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Research Field Cancer, Cell & gene therapy

Rac Attack

Researchers have discovered an important role for the Rac1 protein in remodeling breast tissue (1) – and hope that the finding could prove valuable for cancer research.

When a woman becomes pregnant, dormant cells in the breast begin a process of growth and differentiation to provide milk. After a woman has stopped breastfeeding, the milk-producing machinery in the breast must be dismantled. The new study suggests that Rac1 plays an integral role not only in preparing the breasts for lactation, but in safely clearing away redundant tissue afterwards, by inducing breast epithelial cells to become phagocytic and engulf dying cells and surplus milk.

Without this housekeeping function, the apoptotic cells would be cleared via inflammatory processes, which could lead to tissue scarring and issues in producing milk during subsequent pregnancies. It’s this anti-inflammatory function that the researchers believe could be important in cancer.

“There’s compelling evidence that inflammation is linked to cancer, and tumor cells become necrotic, invoking inflammatory phagocytes. If healthy breast epithelia could be stimulated to remove the dying tumor cells it would keep the inflammatory phagocytes at bay; however, considerably more research is required first” says Nasreen Akhtar, first author, and Head of the Cell Polarity and Cancer Group at The University of Sheffield.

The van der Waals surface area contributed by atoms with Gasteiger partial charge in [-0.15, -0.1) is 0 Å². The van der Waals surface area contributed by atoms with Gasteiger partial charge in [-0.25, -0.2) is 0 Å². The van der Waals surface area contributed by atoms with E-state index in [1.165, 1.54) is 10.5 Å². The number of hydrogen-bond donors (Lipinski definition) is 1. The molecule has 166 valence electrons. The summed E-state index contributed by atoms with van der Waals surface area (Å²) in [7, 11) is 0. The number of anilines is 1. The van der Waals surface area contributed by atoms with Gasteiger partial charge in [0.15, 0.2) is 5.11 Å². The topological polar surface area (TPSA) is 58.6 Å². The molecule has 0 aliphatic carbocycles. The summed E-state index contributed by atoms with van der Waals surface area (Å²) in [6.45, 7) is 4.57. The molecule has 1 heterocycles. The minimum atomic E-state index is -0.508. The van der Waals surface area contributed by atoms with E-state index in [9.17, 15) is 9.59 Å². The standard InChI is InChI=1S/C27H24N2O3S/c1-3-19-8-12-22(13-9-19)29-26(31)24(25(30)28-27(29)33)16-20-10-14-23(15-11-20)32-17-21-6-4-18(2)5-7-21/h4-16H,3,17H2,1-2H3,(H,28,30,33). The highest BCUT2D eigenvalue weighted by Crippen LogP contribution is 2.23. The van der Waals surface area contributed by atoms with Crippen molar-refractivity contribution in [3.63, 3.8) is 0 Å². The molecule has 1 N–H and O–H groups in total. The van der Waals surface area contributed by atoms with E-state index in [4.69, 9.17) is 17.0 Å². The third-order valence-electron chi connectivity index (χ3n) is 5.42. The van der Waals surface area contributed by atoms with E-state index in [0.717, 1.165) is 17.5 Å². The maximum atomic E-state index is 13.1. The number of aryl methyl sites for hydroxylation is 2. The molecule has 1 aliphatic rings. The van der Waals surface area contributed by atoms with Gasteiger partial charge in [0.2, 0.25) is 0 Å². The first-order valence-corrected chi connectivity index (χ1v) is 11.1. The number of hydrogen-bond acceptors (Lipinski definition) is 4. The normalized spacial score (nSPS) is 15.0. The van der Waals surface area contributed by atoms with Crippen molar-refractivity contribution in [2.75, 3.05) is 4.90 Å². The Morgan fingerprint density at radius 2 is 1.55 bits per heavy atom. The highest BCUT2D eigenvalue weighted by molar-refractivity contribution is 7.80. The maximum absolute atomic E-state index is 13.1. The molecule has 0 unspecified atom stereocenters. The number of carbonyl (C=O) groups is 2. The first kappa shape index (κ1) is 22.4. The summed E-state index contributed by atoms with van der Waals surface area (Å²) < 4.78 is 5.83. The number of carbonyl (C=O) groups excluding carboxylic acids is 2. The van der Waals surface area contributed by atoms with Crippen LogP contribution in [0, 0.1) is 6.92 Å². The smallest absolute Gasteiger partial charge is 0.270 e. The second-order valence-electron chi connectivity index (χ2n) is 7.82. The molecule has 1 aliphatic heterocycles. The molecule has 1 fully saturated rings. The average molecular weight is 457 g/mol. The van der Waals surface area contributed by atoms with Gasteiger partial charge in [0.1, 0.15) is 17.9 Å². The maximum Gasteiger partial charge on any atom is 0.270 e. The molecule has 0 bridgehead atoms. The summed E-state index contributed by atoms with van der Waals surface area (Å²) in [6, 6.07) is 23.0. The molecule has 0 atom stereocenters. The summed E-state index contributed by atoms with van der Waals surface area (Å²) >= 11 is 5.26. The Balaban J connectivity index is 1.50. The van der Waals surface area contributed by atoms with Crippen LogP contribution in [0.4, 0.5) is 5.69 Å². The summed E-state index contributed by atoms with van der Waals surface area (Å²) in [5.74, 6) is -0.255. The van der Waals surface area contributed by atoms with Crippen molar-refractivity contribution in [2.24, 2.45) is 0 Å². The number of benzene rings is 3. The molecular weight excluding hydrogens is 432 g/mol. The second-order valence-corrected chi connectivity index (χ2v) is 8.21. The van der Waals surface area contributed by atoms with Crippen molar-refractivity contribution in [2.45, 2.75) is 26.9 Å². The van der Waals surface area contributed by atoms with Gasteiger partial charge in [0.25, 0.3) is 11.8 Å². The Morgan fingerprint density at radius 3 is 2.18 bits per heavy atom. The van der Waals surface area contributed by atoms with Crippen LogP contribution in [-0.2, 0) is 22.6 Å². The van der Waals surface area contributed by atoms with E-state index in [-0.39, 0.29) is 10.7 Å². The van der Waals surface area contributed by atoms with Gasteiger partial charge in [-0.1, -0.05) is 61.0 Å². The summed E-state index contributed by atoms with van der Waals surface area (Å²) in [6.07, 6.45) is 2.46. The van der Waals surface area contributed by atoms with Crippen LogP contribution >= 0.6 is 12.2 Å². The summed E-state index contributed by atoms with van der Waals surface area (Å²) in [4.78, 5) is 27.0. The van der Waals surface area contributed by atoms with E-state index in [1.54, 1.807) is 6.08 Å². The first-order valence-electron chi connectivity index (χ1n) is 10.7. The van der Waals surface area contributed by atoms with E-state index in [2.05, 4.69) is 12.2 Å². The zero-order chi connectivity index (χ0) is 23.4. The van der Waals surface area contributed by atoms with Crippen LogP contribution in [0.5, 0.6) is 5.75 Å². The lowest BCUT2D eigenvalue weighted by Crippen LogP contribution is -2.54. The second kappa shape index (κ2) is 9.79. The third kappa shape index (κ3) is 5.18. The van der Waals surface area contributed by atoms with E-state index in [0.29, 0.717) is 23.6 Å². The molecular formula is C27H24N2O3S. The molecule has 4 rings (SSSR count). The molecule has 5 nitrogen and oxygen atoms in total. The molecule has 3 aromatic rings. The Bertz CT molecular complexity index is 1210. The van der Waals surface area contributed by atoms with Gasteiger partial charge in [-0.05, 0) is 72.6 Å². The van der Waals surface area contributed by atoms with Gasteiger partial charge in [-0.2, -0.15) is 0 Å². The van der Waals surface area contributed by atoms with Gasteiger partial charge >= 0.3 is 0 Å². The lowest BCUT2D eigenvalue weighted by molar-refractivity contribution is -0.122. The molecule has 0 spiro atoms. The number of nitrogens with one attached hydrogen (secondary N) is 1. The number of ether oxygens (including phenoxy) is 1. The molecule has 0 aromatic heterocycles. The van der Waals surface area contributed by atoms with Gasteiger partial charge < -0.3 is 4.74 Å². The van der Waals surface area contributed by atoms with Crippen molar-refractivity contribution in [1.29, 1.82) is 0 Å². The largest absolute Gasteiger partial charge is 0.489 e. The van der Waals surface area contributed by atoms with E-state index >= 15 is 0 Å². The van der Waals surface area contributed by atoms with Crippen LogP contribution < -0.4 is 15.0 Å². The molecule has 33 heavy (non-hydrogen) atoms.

Aside from the potential for cancer therapy, there is much more to discover about mammary epithelia, as Akhtar explains, “The mammary gland is fascinating – it is one of the very few organs that develops postnatally, so by launching a pregnancy cycle you can uncover a goldmine of information about how cells grow, organize, differentiate, die, and are removed. And what we discover in the mammary gland is likely to teach us about the way other epithelial organs function.”

Akhtar and her team plan to continue investigating Rac1, as well as studying larger systems, “We are discovering the mechanisms by which our organs are shaped, using the mammary gland as a model system. Discovering how cells organize themselves within organs and how tissues are shaped is hugely important both for understanding cancer development and for organ replacement therapy, where one day we hope to grow our own organs in a tissue culture dish.”

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  1. N Akhtar et al., “Rac1 controls both the secretory function of the mammary gland and its remodeling for successive gestations”, Dev Cell, 38, 522-535 (2016).
About the Author
William Aryitey

My fascination with science, gaming, and writing led to my studying biology at university, while simultaneously working as an online games journalist. After university, I travelled across Europe, working on a novel and developing a game, before finding my way to Texere. As Associate Editor, I’m evolving my loves of science and writing, while continuing to pursue my passion for gaming and creative writing in a personal capacity.

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